A "drug," as the world defines the term today, is "a substance that has no good uses for anyone, ever, at any time, under any circumstances" -- and, of course, there are no substances of that kind: even cyanide and the deadly botox toxin have positive uses: a war on drugs is therefore unscientific at heart, to the point that it truly qualifies as a superstition, one in which we turn inanimate substances into boogie-men and scapegoats for all our social problems.

The Drug War is, in fact, the philosophical problem par excellence of our time, premised as it is on a raft of faulty assumptions (notwithstanding the fact that most philosophers today pretend as if the drug war does not exist). It is a war against the poor, against minorities, against religion, against science, against the elderly, against the depressed, against those in pain, against children in hospice care, and against philosophy itself. It outlaws substances that have inspired entire religions, Nazifies the English language and militarizes police forces nationwide.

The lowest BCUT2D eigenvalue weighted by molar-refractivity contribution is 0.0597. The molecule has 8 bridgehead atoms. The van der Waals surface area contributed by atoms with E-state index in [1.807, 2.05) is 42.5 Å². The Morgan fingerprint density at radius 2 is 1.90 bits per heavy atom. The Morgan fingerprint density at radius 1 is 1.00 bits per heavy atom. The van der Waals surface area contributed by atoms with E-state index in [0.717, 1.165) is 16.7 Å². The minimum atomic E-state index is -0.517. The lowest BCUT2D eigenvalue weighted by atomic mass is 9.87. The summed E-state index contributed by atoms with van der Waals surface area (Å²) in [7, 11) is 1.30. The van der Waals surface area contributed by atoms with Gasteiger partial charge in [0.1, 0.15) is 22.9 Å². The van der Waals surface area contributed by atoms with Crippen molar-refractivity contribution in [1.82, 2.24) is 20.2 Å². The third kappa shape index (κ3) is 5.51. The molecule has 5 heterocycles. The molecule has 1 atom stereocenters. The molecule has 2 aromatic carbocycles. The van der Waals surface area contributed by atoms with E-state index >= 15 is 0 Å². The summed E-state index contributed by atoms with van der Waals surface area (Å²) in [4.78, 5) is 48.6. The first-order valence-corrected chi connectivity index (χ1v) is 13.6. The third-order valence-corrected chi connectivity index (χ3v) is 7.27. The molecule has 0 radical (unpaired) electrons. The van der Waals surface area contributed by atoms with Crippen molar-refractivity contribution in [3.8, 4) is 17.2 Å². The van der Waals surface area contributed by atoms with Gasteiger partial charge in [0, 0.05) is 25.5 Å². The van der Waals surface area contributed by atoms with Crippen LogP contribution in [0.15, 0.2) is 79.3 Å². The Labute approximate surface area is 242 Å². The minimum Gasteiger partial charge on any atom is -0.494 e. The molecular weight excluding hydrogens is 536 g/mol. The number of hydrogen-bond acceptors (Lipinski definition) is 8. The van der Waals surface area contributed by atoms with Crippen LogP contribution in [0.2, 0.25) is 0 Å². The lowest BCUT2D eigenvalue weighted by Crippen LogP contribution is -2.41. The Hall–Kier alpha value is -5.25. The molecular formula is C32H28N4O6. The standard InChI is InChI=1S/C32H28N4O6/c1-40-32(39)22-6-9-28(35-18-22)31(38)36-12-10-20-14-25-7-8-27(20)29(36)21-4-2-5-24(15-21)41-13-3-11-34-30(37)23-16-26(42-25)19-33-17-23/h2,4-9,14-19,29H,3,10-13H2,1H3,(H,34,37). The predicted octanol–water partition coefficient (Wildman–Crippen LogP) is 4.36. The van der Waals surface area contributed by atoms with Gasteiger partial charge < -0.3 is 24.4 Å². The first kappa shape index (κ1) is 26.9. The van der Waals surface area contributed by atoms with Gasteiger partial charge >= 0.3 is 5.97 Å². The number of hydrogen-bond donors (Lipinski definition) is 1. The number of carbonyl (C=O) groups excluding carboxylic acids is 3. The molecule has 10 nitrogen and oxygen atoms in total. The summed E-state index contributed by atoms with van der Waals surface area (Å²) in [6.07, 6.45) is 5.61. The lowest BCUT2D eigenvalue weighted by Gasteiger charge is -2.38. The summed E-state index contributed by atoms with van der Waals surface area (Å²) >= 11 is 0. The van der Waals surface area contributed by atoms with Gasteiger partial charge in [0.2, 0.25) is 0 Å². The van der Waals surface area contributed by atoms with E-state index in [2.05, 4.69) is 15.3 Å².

It bans the substances that inspired William James' ideas about human consciousness and the nature of ultimate reality. In short, it causes all of the problems that it purports to solve, and then some, meanwhile violating the Natural Law upon which Thomas Jefferson founded America. (Surely, Jefferson was rolling over in his grave when Ronald Reagan's DEA stomped onto Monticello in 1987 and confiscated the founding father's poppy plants.)